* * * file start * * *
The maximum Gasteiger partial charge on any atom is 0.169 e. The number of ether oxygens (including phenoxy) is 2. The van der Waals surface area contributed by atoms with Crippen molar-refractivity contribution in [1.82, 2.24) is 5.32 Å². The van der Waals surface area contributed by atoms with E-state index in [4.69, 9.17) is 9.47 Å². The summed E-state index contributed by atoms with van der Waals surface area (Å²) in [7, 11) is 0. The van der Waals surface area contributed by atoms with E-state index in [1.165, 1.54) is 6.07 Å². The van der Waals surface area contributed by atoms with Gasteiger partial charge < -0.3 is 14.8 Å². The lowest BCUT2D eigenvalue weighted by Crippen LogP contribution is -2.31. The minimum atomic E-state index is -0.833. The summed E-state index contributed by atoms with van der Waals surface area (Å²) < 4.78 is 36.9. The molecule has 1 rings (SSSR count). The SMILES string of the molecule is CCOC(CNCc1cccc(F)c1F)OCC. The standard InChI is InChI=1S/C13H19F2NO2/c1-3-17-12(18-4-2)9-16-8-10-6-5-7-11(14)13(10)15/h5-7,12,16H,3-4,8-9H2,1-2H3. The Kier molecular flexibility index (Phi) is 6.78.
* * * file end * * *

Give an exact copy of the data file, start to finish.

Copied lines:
The maximum Gasteiger partial charge on any atom is 0.169 e. The number of ether oxygens (including phenoxy) is 2. The van der Waals surface area contributed by atoms with Crippen molar-refractivity contribution in [1.82, 2.24) is 5.32 Å². The van der Waals surface area contributed by atoms with E-state index in [4.69, 9.17) is 9.47 Å². The summed E-state index contributed by atoms with van der Waals surface area (Å²) in [7, 11) is 0. The van der Waals surface area contributed by atoms with E-state index in [1.165, 1.54) is 6.07 Å². The van der Waals surface area contributed by atoms with Gasteiger partial charge < -0.3 is 14.8 Å². The lowest BCUT2D eigenvalue weighted by Crippen LogP contribution is -2.31. The minimum atomic E-state index is -0.833. The summed E-state index contributed by atoms with van der Waals surface area (Å²) < 4.78 is 36.9. The molecule has 1 rings (SSSR count). The SMILES string of the molecule is CCOC(CNCc1cccc(F)c1F)OCC. The standard InChI is InChI=1S/C13H19F2NO2/c1-3-17-12(18-4-2)9-16-8-10-6-5-7-11(14)13(10)15/h5-7,12,16H,3-4,8-9H2,1-2H3. The Kier molecular flexibility index (Phi) is 6.78.